Yet another definition of midwinter

A group met on the third Monday of the month, which was January 18. They were few, and I said vapidly that the reason was the weather, to which someone added: “Yes, it’s D Day. You’ve heard of D Day?”

I had heard of D Day, and had a moment of embarrassment – had I forgotten that today was that great Day, the commemoration of the 1944 Normandy landings? (It was June 6, as you remembered instantly, if you’re more calendrically minded than me.) “Depression Day,” the jokester explained.

This D Day that I hadn’t heard of, is it popular? – well, obviously it’s not popular, but it may be in popular parlance, like Tax Day. Let’s add it to the list of definitions of the nadir of the year, along with the solstice and St. Lucy’s Day. (Click the “Index” tab above – or click this, which I think should take you to the same place – and look for “seasons, definitions of.”)

Is this D-for-Depression Day January the 18th? I didn’t get a serious answer to the question. Maybe it’s the middle of January, or any day in January; it certainly could be today. I wish I could really have gone out before sunrise to see this scene:


I wish there would be a sunrise, sometime soon.

“Day” has a capital-letter meaning in a land where there is too much sunshine. In pre-Islamic Arabia, the Days of the Arabs, Ayyâm al-`Arab, were battles between tribes. They were not very bloodthirsty, but they were occasions for the poets to insult their enemies and boast of their own heroism. For instance the Day of Bu`âth, between the two tribes who lived in Medina; the Day of Transgression, fought in the month when you were supposed not to fight; and the Day of Basûs – she was an old woman whose camel had been injured. That Day dragged on for forty years, as did the most famous of all the Days, the Day of Dâhis and al-Ghabrâ.  They were a horse and a mare who ran a race and whose owners, the cousin tribes `Abs and Dhubyân, quarreled as to which had cheated.

Ayyâm is the plural of yawm, “day,” and `arab also is a plural word, the singular being `arabî, “an Arab.” And Arabic has no capital letters.

While I was writing this – the sun burst out! I had to get outside for a ride, and to add a sketch.



8 thoughts on “Yet another definition of midwinter”

  1. By the way, we finally had a break in the clouds for the rising full Moon last night. She was full only 15 minutes after moonrise, and I think she looked noticeably brighter yesterday evening than 12 hours later this morning. The sky was clear again this morning, so I was able to see all five classical planets from the top of Bernal hill — all seven if you include the Moon and Sun as classical planets, or the six innermost modern planets if you include the Earth, although the Earth never rises above the horizon.

    1. I like that – surealistic – sets us thinking of mirages, Jack and the beanstalk, Earthrise from the Noon, Laputa (the flying island)…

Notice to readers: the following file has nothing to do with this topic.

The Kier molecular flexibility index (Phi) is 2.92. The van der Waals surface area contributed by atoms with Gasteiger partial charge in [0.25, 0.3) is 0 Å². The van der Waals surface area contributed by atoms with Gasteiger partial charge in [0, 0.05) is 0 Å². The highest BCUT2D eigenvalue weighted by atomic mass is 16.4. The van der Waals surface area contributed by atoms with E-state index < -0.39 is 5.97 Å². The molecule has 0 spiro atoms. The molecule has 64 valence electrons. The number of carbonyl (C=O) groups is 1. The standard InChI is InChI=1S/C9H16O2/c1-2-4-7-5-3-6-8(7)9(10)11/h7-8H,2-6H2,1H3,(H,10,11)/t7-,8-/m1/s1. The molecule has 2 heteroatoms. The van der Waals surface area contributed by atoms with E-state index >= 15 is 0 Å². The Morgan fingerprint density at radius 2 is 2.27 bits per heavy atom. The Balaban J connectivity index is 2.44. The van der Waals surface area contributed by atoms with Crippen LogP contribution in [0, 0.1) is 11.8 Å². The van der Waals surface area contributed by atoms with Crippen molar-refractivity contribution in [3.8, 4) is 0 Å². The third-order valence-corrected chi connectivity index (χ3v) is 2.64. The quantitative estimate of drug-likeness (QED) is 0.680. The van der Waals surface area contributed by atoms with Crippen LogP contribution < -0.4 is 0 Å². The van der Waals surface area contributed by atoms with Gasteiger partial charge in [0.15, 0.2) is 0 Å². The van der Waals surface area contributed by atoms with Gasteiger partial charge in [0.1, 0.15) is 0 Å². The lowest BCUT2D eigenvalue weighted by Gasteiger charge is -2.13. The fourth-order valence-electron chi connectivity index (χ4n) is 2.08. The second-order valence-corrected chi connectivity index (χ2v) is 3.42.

2. You got me thinking about the astronomy of D-Day. Eisenhower planned the invasion for the new moon of June. The airborne troops who landed the night before had cover of darkness. The dawn high tide brought the amphibious landing craft closer to shore and gave the infantry less beach to cross to get to the German defenses. The long days around the solstice provided plenty of daylight for warfare.

  3. If I recall correctly, you made a similar point a few years back. You wrote that a real astronomer is someone who likes to look up; not only to observe the night sky but also to appreciate the beauty of the clouds during the day.

    I especially like partly cloudy days. Cumulus clouds seem to make the sky appear more blue. Cirrus clouds produce sundogs and sun pillars which are also visual treats.

    1. I loved clouds long before I learned to love the stars.
      Sometime I may find my childhood poetry about them.

      1. My first love of nature was precipitation. I was fascinated by rain, snow, hail, etc.

  4. Maybe it’s called Depression Day because we’ve just come through the darkest 60 days of the year, so Light Deprivation Syndrome is prevalent. Not only are the days short, but only about 25% of the days are partly sunny or sunny, at least in Cleveland.

    Actually there is lots of light. I’ve found that if I gaze at the zenith on a cloudy day it’s so bright that the eyelids tend to shut. Maybe that’s the cure for light deprivation depression.

    Rather than getting depressed this time of year, I always look forward to January 16th, which is the meteorological center of winter. This is when the average high temperature and low temperature begin an upward trend. Like all living creatures, I like being warm.

    1. More constructive ideas from Rick. (Or, rather: further constructive ideas. This is one of the worst of english ambiguities.)
      Whereas cloudy night-time skies are disliked by astronomers, I find cloudy daytime skies often the most interesting. From indoors, it may appear that the world outside is just gray, but out under that sky you can see in it endless overlapping forms and clues as to where the sun is.

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